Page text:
Beautiful Obedience

Emotionally Compromised

One of the most exciting things I know of is the experience of being Spoken to. Hearing the Voice. And in the middle of a melee, sword arm tired and shield cracked, it almost doesn’t matter what he says. What matters most is that he’s Talking. The fact that the Voice is coming right now confirms that he’s still in this with us. We are not alone. The King – the Captain – is still mounted, and he will help us hold the line.

My recent encounter with the Voice in Philly (see previous posts) was part of a longer conversation. Without that wordless dialogue, I would never have been able to receive and metabolize what he said next. I wouldn’t have been able to “eat this scroll”.

He is most recently talking to me through Joshua and Nehemiah. And my wife. First, my wife. When I shared with my team the sense of despair and helplessness that Jesus had given me, we talked about forward movement off it. One of the things my wife mentioned was needing to be inspired.

I didn’t like hearing that. I’m the team leader. I know it’s my job to inspire. To keep the team inspired. But I canâ’t make stuff up. I can’t feel my neighbor’s despair, I can’t join them in the black hole, and then make up some rousing crap to inspire my team. And anyway, that is not at all what Jesus wanted me to do. Jesus wanted me to help some of my team mates give voice to what was happening inside them as they identified with their neighbors and friends – as they became flesh and dwelt among Narnyans, with all that has to mean.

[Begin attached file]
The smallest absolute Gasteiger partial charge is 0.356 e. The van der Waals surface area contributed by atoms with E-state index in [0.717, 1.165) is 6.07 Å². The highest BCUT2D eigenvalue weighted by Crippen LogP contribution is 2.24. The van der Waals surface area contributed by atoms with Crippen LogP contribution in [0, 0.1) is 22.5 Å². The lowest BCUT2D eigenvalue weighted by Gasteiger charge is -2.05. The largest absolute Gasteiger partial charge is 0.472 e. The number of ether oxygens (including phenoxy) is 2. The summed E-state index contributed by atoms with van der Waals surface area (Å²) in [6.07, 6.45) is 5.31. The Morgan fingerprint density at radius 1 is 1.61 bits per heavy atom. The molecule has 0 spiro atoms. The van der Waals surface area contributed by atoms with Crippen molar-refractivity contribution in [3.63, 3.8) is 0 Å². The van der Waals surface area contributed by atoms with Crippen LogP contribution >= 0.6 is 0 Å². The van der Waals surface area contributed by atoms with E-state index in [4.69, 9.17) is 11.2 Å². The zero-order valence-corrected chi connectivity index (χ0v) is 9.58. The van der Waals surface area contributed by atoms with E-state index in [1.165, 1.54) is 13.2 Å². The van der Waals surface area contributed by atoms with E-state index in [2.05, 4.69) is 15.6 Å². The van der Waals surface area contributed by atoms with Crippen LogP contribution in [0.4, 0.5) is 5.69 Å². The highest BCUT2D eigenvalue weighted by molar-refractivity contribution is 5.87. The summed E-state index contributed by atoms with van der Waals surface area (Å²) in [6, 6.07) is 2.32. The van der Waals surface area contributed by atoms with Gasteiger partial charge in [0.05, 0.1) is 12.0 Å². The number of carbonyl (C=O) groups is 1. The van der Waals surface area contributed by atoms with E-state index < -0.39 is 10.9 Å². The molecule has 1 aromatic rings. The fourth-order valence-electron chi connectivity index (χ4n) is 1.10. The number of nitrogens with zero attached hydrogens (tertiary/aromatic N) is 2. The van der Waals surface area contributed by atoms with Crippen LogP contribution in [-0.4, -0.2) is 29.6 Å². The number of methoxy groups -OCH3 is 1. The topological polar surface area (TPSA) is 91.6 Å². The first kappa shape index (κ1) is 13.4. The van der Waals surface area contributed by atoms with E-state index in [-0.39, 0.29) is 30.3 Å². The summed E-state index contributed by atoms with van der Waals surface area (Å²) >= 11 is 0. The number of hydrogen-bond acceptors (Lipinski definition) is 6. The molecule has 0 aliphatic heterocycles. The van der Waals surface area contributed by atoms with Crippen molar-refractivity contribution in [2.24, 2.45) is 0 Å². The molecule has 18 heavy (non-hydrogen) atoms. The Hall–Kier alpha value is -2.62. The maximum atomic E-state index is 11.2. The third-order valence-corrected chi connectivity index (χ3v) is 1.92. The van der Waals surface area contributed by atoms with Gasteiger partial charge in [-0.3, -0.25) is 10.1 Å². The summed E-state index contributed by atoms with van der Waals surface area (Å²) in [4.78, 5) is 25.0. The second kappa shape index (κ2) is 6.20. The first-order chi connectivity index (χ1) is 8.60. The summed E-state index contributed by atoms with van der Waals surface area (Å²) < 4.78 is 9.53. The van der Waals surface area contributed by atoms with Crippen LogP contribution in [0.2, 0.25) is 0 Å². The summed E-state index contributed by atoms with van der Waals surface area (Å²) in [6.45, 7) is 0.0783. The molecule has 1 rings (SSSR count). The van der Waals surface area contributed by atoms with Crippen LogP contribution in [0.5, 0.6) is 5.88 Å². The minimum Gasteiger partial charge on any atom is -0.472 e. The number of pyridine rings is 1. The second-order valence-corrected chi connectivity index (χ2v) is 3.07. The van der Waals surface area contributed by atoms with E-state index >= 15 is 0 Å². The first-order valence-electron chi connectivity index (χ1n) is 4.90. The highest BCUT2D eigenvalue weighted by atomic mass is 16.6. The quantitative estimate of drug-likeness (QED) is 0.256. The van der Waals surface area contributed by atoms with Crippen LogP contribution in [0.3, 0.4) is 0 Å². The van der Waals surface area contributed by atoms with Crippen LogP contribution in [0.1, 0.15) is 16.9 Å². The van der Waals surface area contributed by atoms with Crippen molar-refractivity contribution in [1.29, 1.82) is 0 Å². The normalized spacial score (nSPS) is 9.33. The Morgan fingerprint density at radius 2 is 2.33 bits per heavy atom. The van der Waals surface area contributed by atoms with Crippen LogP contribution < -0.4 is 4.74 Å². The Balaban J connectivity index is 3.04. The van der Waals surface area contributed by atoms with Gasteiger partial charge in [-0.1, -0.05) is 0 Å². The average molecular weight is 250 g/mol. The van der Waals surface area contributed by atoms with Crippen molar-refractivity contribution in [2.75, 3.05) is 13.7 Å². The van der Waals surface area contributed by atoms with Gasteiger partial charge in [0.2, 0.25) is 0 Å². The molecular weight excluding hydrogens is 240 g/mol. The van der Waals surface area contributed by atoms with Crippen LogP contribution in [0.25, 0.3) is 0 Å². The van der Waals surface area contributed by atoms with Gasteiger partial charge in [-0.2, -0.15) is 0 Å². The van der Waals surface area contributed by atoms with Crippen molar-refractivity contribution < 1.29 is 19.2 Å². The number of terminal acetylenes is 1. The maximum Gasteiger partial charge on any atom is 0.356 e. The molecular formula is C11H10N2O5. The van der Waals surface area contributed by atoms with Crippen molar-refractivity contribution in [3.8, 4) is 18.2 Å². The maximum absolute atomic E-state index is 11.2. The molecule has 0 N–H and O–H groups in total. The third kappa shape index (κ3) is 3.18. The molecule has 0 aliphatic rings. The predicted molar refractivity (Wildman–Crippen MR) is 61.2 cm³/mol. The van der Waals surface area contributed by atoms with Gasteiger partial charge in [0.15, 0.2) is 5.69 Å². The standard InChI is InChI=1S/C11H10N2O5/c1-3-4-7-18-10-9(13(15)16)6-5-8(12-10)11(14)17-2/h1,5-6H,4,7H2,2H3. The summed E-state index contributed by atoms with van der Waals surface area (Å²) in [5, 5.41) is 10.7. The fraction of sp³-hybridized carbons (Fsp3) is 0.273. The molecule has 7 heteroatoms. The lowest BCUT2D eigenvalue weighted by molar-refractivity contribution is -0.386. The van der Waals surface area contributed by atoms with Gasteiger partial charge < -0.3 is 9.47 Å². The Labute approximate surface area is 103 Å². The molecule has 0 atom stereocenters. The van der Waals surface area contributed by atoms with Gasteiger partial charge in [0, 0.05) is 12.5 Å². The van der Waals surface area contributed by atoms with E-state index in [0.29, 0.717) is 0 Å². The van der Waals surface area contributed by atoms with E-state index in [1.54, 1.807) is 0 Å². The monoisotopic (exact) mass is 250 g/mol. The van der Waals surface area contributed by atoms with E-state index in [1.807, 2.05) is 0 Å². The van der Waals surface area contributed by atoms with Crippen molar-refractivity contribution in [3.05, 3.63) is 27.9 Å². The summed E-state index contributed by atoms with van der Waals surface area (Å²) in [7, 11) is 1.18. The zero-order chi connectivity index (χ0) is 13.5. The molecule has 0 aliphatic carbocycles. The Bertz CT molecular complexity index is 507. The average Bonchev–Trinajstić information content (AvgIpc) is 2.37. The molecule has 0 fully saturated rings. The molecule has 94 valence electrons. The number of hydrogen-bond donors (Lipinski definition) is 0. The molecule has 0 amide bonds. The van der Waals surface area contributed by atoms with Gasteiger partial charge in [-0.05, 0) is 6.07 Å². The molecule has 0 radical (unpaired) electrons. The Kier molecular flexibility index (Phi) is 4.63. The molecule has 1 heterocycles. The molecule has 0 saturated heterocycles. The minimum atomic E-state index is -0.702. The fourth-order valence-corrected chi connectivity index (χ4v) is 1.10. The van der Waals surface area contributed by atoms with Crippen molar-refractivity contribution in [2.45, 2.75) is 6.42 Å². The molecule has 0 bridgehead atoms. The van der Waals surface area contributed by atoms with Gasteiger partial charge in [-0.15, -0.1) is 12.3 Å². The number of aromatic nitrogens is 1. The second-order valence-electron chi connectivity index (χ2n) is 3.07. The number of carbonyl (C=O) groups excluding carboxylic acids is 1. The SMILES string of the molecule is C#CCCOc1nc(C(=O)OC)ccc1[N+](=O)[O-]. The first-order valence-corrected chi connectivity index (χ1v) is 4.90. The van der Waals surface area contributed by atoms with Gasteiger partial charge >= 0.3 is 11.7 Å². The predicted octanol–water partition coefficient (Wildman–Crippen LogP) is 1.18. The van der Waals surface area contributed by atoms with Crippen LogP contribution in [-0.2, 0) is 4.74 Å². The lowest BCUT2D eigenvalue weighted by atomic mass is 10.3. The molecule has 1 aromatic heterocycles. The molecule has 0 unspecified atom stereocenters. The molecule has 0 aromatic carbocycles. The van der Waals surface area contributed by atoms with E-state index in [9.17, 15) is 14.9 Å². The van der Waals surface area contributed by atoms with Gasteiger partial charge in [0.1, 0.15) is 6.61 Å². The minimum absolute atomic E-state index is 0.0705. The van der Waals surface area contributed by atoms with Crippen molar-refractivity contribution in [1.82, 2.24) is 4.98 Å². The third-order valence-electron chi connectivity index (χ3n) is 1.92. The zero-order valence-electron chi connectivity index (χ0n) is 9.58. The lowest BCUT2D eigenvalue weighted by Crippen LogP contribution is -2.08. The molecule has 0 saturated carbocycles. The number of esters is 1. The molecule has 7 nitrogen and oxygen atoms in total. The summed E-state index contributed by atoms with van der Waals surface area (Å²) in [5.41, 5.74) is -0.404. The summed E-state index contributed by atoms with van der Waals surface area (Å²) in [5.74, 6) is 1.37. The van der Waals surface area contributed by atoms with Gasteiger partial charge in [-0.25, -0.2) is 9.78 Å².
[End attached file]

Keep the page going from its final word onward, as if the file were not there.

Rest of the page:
But I also know my team needs to be inspired. Honestly inspired. And I need to do it in a way that’s authentic – that is, I have to be able to really go there and be there emotionally myself. We have a No-BS policy. That begins with me. Still, without inspiration – without literally breathing into their sails, we can’t thrive or reach or preach or disciple.

So, of course, I told Jesus that. And I let it be.

His response started with my reading from that day. It was Nehemiah 4:14, “Do not be afraid of them. Remember Adonai, who is great and terrible, and fight for your brothers, your sons, your daughters, your wives, and your homes.” I liked that. I wrote in in my journal. And then I forgot about it.

The Conversation continued at home group this last week. A friend led us through Joshua 5:10-15. There was lots of good stuff. The primary impression I took from it was that Jesus would like me to study Joshua for a while. Noted, my King. I’ll start tomorrow.

So, Monday the Dialogue unfolded further as I unpacked Joshua 1. This is familiar territory. Three times God tells Joshua – who has seen plenty of blood and carnage as Israel’s military commander for the last 40 years – to just not be afraid or discouraged. To be strong and very courageous, because the LORD is with him. And the people tell him that they’ll follow him utterly, if he’ll just be strong and courageous, and if the LORD remains with him.